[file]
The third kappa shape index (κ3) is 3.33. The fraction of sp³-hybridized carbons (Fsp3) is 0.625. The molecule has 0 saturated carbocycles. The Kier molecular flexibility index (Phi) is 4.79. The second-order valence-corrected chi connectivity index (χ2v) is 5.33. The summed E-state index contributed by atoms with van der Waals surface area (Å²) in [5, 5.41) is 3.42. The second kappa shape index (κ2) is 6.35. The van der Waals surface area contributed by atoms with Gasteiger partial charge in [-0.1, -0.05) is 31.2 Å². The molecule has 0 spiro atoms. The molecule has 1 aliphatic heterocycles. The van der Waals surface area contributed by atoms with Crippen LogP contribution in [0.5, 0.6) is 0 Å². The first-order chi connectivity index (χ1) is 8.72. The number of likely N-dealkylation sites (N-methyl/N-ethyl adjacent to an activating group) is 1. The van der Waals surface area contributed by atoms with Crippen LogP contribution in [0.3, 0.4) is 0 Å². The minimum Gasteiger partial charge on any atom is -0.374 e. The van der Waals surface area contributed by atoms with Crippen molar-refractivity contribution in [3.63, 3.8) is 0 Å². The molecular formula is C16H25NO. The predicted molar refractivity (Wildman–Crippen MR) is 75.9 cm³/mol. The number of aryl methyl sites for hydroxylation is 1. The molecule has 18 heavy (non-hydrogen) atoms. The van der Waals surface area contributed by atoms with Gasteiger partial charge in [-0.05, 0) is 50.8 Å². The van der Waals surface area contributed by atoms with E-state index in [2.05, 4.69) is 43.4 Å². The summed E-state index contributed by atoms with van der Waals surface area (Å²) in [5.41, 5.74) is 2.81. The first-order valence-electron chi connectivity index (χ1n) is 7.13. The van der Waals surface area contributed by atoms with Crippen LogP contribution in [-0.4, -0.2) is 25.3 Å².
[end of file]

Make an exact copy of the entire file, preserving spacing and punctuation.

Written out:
The third kappa shape index (κ3) is 3.33. The fraction of sp³-hybridized carbons (Fsp3) is 0.625. The molecule has 0 saturated carbocycles. The Kier molecular flexibility index (Phi) is 4.79. The second-order valence-corrected chi connectivity index (χ2v) is 5.33. The summed E-state index contributed by atoms with van der Waals surface area (Å²) in [5, 5.41) is 3.42. The second kappa shape index (κ2) is 6.35. The van der Waals surface area contributed by atoms with Gasteiger partial charge in [-0.1, -0.05) is 31.2 Å². The molecule has 0 spiro atoms. The molecule has 1 aliphatic heterocycles. The van der Waals surface area contributed by atoms with Crippen LogP contribution in [0.5, 0.6) is 0 Å². The first-order chi connectivity index (χ1) is 8.72. The number of likely N-dealkylation sites (N-methyl/N-ethyl adjacent to an activating group) is 1. The van der Waals surface area contributed by atoms with Crippen LogP contribution in [0.3, 0.4) is 0 Å². The minimum Gasteiger partial charge on any atom is -0.374 e. The van der Waals surface area contributed by atoms with Crippen molar-refractivity contribution in [3.63, 3.8) is 0 Å². The molecular formula is C16H25NO. The predicted molar refractivity (Wildman–Crippen MR) is 75.9 cm³/mol. The number of aryl methyl sites for hydroxylation is 1. The molecule has 18 heavy (non-hydrogen) atoms. The van der Waals surface area contributed by atoms with Gasteiger partial charge in [-0.05, 0) is 50.8 Å². The van der Waals surface area contributed by atoms with E-state index in [2.05, 4.69) is 43.4 Å². The summed E-state index contributed by atoms with van der Waals surface area (Å²) in [5.41, 5.74) is 2.81. The first-order valence-electron chi connectivity index (χ1n) is 7.13. The van der Waals surface area contributed by atoms with Crippen LogP contribution in [-0.4, -0.2) is 25.3 Å².